Get Involved/documentation

From KDE Community Wiki
Revision as of 13:41, 11 April 2024 by Johnveness (talk | contribs) (→‎Wikis: Plural)
(diff) ← Older revision | Latest revision (diff) | Newer revision → (diff)

Writing documentation is a great way to start improving your application and KDE software. Your words will be translated to all languages covered by the KDE translations teams, and you will be helping millions of KDE software users to better understand their desktop and applications. Anyone with reasonable English skills and good knowledge of an application can help.

There are four major types of documentation you can work on.

  • Wikis
  • Tutorials
  • Application manuals
  • API documentation


The official KDE wikis use Mediawiki internally, like Wikipedia, so they will feel familiar if you have ever contributed to Wikipedia or many other wikis.

To contribute to the KDE wikis, you should read the Quick Start page. You may also want to look at the Typographical Guidelines, Tasks and Tools, and the Toolbox pages.

The contribution model works like so: you add the content first, and then someone else may review it (it is not guaranteed). If you want to discuss an addition that was made or will be made, you can use that wiki page's Discussion section, collaborate with the KDE Web team, or make an issue over the Wikis Issue Tracker.


The Techbase wiki is going away as soon as its content is ported elsewhere. Please consider contributing to Userbase, Community or Develop instead. If you'd like to contribute to porting the content from Techbase, we have an issue with tasks you can work on.


Our developer tutorials use Markdown and Hugo, and are hosted on develop-kde-org.

To contribute to it, we provide Formatting Guidelines and Style Guidelines.

The contribution model works like so: you create a Merge Request and it gets reviewed before it gets in. This is to ensure the quality of documentation, but if you find it overwhelming, say so, and another contributor will make the necessary changes after your contribution is accepted and merged.

It is most often done in collaboration with the KDE Web team.

Application Manuals

Our application manuals can be checked online on, and it uses Docbook, which uses XML and can be converted to several other file formats easily.

To contribute to application manuals, you should read the Getting Started with Documentation page, which links to our Documentation Primer.

In order to document KDE projects, you will want to run a recent development version of KDE software. To document third-party projects, you will also need a recent version of that program. There is a special KDE DocBook XML toolchain used to create documentation.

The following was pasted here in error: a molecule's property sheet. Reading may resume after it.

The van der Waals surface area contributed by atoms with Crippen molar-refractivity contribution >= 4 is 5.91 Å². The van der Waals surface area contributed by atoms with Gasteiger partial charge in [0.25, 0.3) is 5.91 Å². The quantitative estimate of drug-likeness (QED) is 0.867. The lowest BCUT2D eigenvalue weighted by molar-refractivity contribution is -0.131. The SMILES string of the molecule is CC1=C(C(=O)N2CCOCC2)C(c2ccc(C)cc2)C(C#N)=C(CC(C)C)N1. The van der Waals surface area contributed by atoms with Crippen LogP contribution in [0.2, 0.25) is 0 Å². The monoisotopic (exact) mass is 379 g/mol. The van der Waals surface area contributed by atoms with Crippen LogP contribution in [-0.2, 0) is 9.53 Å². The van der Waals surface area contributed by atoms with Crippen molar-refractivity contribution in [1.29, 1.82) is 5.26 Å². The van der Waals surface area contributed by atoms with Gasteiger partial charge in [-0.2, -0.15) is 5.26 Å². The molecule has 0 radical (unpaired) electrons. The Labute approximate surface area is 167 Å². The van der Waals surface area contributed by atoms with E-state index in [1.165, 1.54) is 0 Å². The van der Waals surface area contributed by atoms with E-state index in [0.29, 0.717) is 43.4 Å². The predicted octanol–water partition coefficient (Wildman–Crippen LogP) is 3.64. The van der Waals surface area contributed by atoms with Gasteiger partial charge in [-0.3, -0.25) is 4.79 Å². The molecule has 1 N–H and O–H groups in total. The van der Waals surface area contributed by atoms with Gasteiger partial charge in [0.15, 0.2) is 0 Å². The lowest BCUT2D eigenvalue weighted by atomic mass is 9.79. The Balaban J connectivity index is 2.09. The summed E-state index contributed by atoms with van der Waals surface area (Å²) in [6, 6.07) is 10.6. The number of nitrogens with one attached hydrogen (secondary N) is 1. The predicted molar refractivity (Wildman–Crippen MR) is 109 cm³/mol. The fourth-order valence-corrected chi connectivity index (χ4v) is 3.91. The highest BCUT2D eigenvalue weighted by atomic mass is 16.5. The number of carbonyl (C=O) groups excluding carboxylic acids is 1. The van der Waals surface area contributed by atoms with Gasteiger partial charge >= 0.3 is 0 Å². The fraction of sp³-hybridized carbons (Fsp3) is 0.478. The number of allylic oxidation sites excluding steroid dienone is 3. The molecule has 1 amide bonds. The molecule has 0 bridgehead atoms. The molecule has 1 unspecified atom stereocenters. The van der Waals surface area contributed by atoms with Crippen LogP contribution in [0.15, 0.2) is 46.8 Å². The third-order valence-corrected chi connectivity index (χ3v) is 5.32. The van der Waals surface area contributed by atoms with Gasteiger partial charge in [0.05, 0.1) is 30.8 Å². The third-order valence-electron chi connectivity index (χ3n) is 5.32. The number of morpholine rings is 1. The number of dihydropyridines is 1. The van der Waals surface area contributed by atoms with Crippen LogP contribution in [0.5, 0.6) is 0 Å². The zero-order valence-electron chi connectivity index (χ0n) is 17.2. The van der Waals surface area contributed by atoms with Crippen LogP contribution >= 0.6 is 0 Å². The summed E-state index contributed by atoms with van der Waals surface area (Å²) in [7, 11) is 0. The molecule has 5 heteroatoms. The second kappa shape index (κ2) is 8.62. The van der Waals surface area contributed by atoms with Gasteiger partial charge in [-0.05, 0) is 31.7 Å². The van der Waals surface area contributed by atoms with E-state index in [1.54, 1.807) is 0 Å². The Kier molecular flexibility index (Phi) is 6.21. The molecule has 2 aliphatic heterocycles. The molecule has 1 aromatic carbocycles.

The contribution model works like so: to add new content, you send an email to the kde-doc-english mailing list with the draft that will become the application manual, then you will get feedback on your work and other contributors will help you get the new content in. When the Docbook is finished, either by you or by someone else, it gets added to the project's repository on Invent.


You do not necessarily need to write in Docbook in order to get your contribution accepted. You may write it in a format you are comfortable with, and request another contributor to convert it to Docbook for you.

Alternatively, if you are already familiar with Docbook, you may contribute directly to an existing Docbook file in the project's repository by creating a Merge Request. It then gets reviewed before it gets in.

It is managed entirely by the Documentation Team.

API Documentation

Our API Documentation is generated with KApiDox, which uses Doxygen and Doxyqml.

To contribute to API documentation, you should read the KApiDox readme. You will also need some programming knowledge to figure out what the code does, as well as take a look at Doxygen's special commands and the Frameworks Documentation Policy to have an idea of what can be used for documenting API.

It is important that you do NOT change the API itself unless you know it is harmless (like changing the name of a function parameter).

The contribution model works like so: you create a Merge Request and it gets reviewed before it gets in.

It is managed by the documentation and development teams.

Communicating with the team

There are many ways to get in touch with the team:

You can chat with the Documentation Team in the #kde-docs channel on Matrix or Libera Chat, and written discussion is held over the kde-doc-english mailing list.

You can chat with the KDE Web Team in the #kde-www channel on Matrix or Libera Chat, and written discussion is held over the kde-www mailing list.

Learn more about Matrix, Libera Chat and Mailing Lists.

The KDE DocBook format

We use the DocBook XML standardized format, which allows for ease of translation using our custom tools. The markup is extremely self-descriptive, and many people find it easier than HTML to learn. However, if you are not familiar with it, please read up about it below. To produce quality documentation, please have a look at these guides:


Now that you have a recent version of KDE running, you can get your first contribution committed today! Here are some tasks for beginners:

Mentor program

Getting started with a big project can be hard. Here are some people that are willing to help you one-on-one:

  • Burkhard Lück (lueck at hube-lueck dot de) : documentation
  • Yuri Chornoivan (yurchor at ukr dot net) : documentation
  • Thiago Sueto (thiago dot sueto at kde dot org) : wikis, tutorials and API docs
  • volunteer to mentor! Add your name here